Election 2016

Bad Blood Between Jeb and Trump Erupts at GOP Debate

Frontrunner goes after former Florida governor on brother, Iraq and 9/11

The rancour between Donald Trump and Jeb Bush exploded on the debate stage on Saturday, as the two traded insults over the legacy of George W Bush’s fateful decision to invade Iraq.

Trump and Bush’s fiery exchanges – which dominated a debate that began with tributes to supreme court justice Antonin Scalia, who died earlier in the day – were as personal and vicious as any moment so far in the 2016 presidential election. The Republican frontrunner ferociously challenged the Bush family legacy and GOP orthodoxy on foreign policy.

At the end of one clash, Ohio governor John Kasich was left slack-jawed.

“This is just crazy,” he said.

In the spin room afterwards, J Hogan Gidley, a former Huckabee and Santorum adviser, said he had never seen anything like it: “You get a zinger now and again but nothing like this. You never see a candidate call another a flat out liar.”

On a night of Republican bloodletting that also saw Ted Cruz condemned as just that – a liar – the back and forth between Trump and Bush focused on national security and, in particular, the terrorist attacks of 9/11. It came two days before George W Bush is set to campaign at his brother’s side in South Carolina, where Republicans vote on Saturday.

Trump openly accused the Bush administration of knowingly lying about the presence of weapons of mass destruction in order to justify an invasion of Iraq in 2003, a step beyond anything that most Democrats, let alone any Republican, have said.

“Obviously the war in Iraq was a big, fat mistake, all right?” Trump said at the debate in Greenville, South Carolina. “George Bush made a mistake, we can make mistakes. But that one was a beauty.”

He added, forcefully: “They lied. They said there were weapons of mass destruction – there were none. And they knew there were none. There were no weapons of mass destruction.”

Bush fired back, showing his most fight in any debate yet.

“I am sick and tired of him going after my family,” he said. “While Donald Trump was building a reality TV show, my brother was building a security apparatus to keep us safe and I’m proud of what he did.”

The two men even squabbled about Bush’s mother. The former Florida governor said proudly, “My mother was the strongest person I know.”

Trump’s response: “Maybe she should be running.”

All the while, Trump was lustily booed by the audience.

Trump has long bragged about being against the Iraq war. No clear statement from 2003 has ever been published.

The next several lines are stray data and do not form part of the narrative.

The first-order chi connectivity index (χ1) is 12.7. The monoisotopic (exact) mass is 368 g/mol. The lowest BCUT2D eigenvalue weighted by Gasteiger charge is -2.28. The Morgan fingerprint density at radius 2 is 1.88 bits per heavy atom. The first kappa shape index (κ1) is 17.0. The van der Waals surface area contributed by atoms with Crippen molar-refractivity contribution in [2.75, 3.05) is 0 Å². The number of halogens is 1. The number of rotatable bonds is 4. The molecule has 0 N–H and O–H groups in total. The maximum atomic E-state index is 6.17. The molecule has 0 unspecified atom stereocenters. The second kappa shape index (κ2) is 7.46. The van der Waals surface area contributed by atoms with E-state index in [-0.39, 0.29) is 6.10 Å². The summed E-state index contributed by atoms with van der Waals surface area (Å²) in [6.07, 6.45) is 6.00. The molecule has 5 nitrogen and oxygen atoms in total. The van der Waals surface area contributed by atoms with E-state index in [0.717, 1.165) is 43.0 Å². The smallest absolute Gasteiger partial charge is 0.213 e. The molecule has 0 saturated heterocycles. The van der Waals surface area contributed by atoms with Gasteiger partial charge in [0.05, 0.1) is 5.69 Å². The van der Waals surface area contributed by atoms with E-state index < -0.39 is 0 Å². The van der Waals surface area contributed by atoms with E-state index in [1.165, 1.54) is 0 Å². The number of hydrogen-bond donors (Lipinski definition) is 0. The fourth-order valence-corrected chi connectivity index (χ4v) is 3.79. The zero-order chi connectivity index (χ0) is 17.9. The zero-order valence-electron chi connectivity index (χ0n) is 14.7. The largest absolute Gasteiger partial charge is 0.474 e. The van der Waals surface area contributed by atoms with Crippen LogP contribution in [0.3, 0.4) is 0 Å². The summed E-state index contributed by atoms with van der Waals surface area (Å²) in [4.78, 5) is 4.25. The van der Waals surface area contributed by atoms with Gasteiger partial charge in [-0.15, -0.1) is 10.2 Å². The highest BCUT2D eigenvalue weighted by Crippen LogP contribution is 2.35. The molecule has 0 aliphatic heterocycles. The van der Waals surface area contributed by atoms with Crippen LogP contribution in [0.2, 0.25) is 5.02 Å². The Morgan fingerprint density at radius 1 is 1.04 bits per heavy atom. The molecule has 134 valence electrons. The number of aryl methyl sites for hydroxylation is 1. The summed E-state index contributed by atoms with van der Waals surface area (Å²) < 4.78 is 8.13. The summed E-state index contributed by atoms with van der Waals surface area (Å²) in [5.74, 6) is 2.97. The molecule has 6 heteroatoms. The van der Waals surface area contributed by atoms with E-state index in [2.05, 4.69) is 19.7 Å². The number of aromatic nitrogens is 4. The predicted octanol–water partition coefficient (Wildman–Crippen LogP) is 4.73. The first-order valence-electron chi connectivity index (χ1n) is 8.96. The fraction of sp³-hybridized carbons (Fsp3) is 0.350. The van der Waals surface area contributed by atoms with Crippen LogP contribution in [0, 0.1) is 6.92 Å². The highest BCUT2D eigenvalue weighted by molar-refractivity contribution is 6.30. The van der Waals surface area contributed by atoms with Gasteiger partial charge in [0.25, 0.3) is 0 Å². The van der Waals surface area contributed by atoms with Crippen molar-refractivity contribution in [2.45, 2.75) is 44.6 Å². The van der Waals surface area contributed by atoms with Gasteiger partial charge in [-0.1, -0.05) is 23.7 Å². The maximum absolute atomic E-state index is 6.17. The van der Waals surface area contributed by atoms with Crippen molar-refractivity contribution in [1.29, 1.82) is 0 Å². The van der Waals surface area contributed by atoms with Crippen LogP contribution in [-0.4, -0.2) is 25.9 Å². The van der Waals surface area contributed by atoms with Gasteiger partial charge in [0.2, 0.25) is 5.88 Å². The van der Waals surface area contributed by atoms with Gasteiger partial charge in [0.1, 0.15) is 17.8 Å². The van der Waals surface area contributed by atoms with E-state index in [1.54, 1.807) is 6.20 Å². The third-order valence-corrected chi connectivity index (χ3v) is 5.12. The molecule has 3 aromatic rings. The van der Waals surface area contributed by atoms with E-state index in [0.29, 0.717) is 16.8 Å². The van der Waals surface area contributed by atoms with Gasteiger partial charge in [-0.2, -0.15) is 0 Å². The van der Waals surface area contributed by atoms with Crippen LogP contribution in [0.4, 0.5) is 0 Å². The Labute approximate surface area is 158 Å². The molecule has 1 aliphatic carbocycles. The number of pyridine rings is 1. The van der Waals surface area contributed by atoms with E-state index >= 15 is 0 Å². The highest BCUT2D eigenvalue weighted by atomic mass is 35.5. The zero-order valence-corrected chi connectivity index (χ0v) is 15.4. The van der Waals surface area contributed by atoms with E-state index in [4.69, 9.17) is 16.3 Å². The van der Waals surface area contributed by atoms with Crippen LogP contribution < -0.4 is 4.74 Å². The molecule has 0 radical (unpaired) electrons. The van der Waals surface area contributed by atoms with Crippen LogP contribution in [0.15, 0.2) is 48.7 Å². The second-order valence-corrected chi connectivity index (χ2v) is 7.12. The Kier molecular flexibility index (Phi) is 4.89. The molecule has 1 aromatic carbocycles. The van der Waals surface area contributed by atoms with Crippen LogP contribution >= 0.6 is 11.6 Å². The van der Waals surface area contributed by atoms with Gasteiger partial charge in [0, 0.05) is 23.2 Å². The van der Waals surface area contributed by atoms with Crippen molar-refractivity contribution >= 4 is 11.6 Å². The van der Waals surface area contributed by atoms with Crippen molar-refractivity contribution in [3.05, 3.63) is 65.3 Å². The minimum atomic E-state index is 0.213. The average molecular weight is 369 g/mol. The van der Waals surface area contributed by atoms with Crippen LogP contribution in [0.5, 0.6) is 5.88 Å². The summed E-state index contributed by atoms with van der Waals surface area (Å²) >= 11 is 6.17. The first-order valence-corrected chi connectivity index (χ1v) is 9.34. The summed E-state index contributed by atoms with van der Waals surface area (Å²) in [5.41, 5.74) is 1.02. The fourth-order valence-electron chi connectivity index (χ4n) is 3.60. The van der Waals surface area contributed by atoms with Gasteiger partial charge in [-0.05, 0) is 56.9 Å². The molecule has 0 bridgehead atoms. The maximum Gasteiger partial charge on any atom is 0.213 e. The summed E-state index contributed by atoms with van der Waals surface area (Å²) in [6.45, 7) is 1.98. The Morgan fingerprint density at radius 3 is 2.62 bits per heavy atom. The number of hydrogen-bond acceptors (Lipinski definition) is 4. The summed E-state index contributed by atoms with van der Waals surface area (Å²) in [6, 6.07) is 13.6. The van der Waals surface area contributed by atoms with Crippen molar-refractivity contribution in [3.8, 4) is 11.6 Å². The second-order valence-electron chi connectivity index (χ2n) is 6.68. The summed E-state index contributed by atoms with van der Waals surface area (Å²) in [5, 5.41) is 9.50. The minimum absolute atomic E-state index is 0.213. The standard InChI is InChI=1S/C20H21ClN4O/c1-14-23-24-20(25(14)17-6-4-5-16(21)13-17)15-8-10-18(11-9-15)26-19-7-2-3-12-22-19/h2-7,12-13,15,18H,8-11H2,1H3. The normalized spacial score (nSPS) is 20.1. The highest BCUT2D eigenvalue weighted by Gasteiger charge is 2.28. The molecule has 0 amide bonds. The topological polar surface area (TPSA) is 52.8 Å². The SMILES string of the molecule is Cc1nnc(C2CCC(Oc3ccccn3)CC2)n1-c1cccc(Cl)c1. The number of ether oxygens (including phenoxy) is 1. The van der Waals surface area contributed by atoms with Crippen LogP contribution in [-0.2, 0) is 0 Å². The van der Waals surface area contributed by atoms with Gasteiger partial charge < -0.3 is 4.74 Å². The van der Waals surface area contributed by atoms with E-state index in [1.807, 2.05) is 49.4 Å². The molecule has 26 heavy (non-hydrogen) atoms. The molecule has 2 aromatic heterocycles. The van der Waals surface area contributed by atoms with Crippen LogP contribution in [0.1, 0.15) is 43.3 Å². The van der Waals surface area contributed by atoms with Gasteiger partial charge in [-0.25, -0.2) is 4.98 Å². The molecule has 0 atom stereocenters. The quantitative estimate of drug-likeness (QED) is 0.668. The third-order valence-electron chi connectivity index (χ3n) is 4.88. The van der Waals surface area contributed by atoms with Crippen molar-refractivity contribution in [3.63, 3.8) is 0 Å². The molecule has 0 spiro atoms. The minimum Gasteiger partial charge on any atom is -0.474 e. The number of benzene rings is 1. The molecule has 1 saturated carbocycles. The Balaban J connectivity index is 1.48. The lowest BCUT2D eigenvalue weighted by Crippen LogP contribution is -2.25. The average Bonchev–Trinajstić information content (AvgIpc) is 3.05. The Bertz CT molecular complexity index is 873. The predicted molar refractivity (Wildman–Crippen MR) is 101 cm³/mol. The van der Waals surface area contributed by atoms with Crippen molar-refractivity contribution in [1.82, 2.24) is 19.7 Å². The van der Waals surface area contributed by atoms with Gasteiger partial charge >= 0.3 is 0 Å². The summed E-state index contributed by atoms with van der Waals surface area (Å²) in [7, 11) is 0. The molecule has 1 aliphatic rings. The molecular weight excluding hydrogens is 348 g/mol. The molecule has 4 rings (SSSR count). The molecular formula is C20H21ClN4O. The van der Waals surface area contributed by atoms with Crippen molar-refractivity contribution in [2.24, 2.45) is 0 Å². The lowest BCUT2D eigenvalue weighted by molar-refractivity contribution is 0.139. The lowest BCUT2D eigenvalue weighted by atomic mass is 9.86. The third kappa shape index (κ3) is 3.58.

Eventually, Marco Rubio jumped into the scrum in defense of George W Bush but Trump fired back: “I lost hundreds of friends. The World Trade Center came down during the reign of George Bush.”

Rubio’s response was to cast blame for 9/11 on Bill Clinton’s failure to kill Osama bin Laden during his administration.

The pair clashed again over immigration. Trump said Bush’s policy was the least effective of any candidate on stage.

“He is so weak on illegal immigration, it’s laughable,” he said.

Bush responded that Trump has shown weakness during the campaign when he disparaged women, Latinos, people with disabilities, and the senator and Vietnam veteran John McCain.

But Trump wasn’t finished. In a bizarre riposte, he said: “Two days ago he said he would take his pants off and moon everybody.” Bush pulled a puzzled face at that one, a reference to a comment the former Florida governor made to the Boston Globe’s Matt Viser.

Afterwards, Corey Lewandowski, Trump’s campaign manager, suggested jokingly that Bush had been more spirited than usual because “he had a Monster [Energy Drink] on the way in”.

He then simply said Bush “has to do something because he’s becoming very desperate”.
The Trump operative spoke with visible scorn. “You know why he’s doing poorly,” he asked. “Because his message is terrible, people don’t want another Bush in this country. That’s the bottom line. They don’t want another politician.”

In contrast, he said, “we talked about the things the American people talked around their dinner table. I think it’s very clear Mr Trump’s positions don’t change based on polling numbers and he talks about it just like you would with your family.”

Former Minnesota senator Norm Coleman, a Bush supporter, said Trump was “out of control.” He told the Guardian Trump “crosses the line a lot but at a certain point of [the] line, the idea that Bush is responsible for 9/11, that’s conspiracy stuff, that’s fringe stuff.”

David Smith is the Guardian's Washington correspondent.

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